Creating A Project Manager CV: Six Items To Wow In Six Seconds
Why A Great CV or Resume is Essential
There has been much research into how long recruiters spend scanning a CV, and the answer isn't encouraging. A recruiter will typically spend around 6 seconds looking at a CV before deciding whether it is a "no", or whether they want to read further.
On top of that, getting a job in today's market is difficult, and you face a lot of competition.
So looking at these two facts together, you can see just how important a good CV is. But what makes a good CV for a project manager? And how can you make yours stand out from the competition?
So let's take it one second at a time. In this article, I will explain how, in those precious six seconds, six vital factors can put your CV on the YES or NO pile.
Six Important Features That Can Make Or Break A CV
So here are six factors I think are essential to a compelling CV, and I will explain each one in detail.
- Experience, experience, experience
- Accomplishments that wow
- Keep it snappy
- The (right) qualifications
- A single-sentence headline
Let's go through each of these and find out why they are so important.
One Second......Experience, Experience, Experience
Project management isn't for the faint-hearted. It is tough, challenging, and often complex. That's why recruiters ask for experience. It is exceptionally rare to find an entry-level project management job.
So your experience needs to shine through on your CV. It will be the first thing, the absolutely very first feature, a recruiter will look at. They will be asking themselves: what has this person done before that makes me think I can trust them to do this job?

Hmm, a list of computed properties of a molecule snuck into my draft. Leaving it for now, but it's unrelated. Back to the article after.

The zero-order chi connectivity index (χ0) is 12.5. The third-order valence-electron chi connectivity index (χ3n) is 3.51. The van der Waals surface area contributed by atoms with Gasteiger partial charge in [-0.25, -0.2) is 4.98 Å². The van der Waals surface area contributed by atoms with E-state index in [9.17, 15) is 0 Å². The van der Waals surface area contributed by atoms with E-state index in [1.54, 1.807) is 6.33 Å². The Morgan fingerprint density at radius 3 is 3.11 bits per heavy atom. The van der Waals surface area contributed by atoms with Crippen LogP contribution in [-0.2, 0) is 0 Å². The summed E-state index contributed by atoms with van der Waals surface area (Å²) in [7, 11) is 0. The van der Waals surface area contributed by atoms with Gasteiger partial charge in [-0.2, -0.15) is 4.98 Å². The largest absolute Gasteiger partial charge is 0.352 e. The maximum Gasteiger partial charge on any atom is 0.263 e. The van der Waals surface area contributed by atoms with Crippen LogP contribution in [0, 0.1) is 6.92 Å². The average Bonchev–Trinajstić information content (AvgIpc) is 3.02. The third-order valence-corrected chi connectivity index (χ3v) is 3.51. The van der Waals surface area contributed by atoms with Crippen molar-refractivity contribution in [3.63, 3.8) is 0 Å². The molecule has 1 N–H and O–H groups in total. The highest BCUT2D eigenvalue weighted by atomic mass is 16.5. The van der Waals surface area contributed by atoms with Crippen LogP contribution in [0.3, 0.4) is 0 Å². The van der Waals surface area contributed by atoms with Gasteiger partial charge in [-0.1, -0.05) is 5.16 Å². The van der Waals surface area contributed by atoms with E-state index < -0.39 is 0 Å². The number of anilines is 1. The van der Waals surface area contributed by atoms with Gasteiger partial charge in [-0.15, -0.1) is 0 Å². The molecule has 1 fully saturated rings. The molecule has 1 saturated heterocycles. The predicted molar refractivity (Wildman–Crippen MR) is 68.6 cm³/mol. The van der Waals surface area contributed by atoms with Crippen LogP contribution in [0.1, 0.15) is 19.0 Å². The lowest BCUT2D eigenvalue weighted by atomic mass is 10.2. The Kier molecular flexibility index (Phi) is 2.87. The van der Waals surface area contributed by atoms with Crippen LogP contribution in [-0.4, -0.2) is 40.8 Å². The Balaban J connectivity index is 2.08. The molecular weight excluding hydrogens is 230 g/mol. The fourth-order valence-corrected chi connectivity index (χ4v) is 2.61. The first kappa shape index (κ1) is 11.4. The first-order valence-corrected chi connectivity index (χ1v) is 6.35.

Make it easy for recruiters to find this information. Always make sure that your most recent, most relevant experience is on the first page, and it is absolutely clear what that role involved. Think about keywords that the recruiter will be scanning for and make sure those keywords stand out. For example:
Job: IT Project Manager
Keywords: IT, Software, Hardware, Project Manager, Testing, Development, Design, Planning, Team, Technology
If you are struggling to think of keywords, then here's a useful tip: use the Google Keywords tool to get some ideas. This will show you the keywords that are most commonly associated for that job description, and it will give you a good starting point.
Two Seconds.....Accomplishments That Wow
Remember, the recruiter is scanning hundreds of CVs from other candidates who may have plenty of experience in project management. So how do they narrow down the field? They simply look at achievements. The difference between an average project manager CV and a great CV, is that a great CV has achievements in that makes the recruiter go: "Wow, that's impressive!".
So consider what achievements you have that could fall into this bracket. Perhaps you managed a project that had a high profile or appeared in press releases. Perhaps it had a really high budget. Or a really difficult timescale. Perhaps it won awards. Whatever it is, single out that one quality that will impress.
Again, think about what keywords will really help your CV to stand out, and bring it to the attention of the reader. Here's some examples:
Keywords: high profile, award-winning, multi-million pound, flagship, cross-continent
If there's some information about your project achievement on the internet, include a web address for a reference in that part of your CV